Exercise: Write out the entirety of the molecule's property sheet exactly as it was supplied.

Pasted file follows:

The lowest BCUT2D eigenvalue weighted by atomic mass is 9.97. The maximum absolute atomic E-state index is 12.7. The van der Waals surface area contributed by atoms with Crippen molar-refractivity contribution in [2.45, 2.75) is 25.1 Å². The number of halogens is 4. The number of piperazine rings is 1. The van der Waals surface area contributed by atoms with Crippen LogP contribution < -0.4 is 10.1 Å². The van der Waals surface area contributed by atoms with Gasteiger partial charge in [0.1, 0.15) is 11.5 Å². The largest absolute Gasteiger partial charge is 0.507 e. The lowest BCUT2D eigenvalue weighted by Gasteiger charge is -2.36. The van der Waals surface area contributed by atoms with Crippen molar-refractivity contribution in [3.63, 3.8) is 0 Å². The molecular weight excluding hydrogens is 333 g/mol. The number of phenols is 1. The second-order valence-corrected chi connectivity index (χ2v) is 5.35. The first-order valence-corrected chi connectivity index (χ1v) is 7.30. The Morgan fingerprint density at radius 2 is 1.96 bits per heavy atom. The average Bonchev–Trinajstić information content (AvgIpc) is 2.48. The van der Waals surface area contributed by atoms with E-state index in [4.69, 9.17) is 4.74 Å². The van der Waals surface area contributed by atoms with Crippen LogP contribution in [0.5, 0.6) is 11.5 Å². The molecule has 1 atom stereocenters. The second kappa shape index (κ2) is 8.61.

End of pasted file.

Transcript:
The lowest BCUT2D eigenvalue weighted by atomic mass is 9.97. The maximum absolute atomic E-state index is 12.7. The van der Waals surface area contributed by atoms with Crippen molar-refractivity contribution in [2.45, 2.75) is 25.1 Å². The number of halogens is 4. The number of piperazine rings is 1. The van der Waals surface area contributed by atoms with Crippen LogP contribution < -0.4 is 10.1 Å². The van der Waals surface area contributed by atoms with Gasteiger partial charge in [0.1, 0.15) is 11.5 Å². The largest absolute Gasteiger partial charge is 0.507 e. The lowest BCUT2D eigenvalue weighted by Gasteiger charge is -2.36. The van der Waals surface area contributed by atoms with Crippen molar-refractivity contribution in [3.63, 3.8) is 0 Å². The molecular weight excluding hydrogens is 333 g/mol. The number of phenols is 1. The second-order valence-corrected chi connectivity index (χ2v) is 5.35. The first-order valence-corrected chi connectivity index (χ1v) is 7.30. The Morgan fingerprint density at radius 2 is 1.96 bits per heavy atom. The average Bonchev–Trinajstić information content (AvgIpc) is 2.48. The van der Waals surface area contributed by atoms with E-state index in [4.69, 9.17) is 4.74 Å². The van der Waals surface area contributed by atoms with Crippen LogP contribution in [0.5, 0.6) is 11.5 Å². The molecule has 1 atom stereocenters. The second kappa shape index (κ2) is 8.61.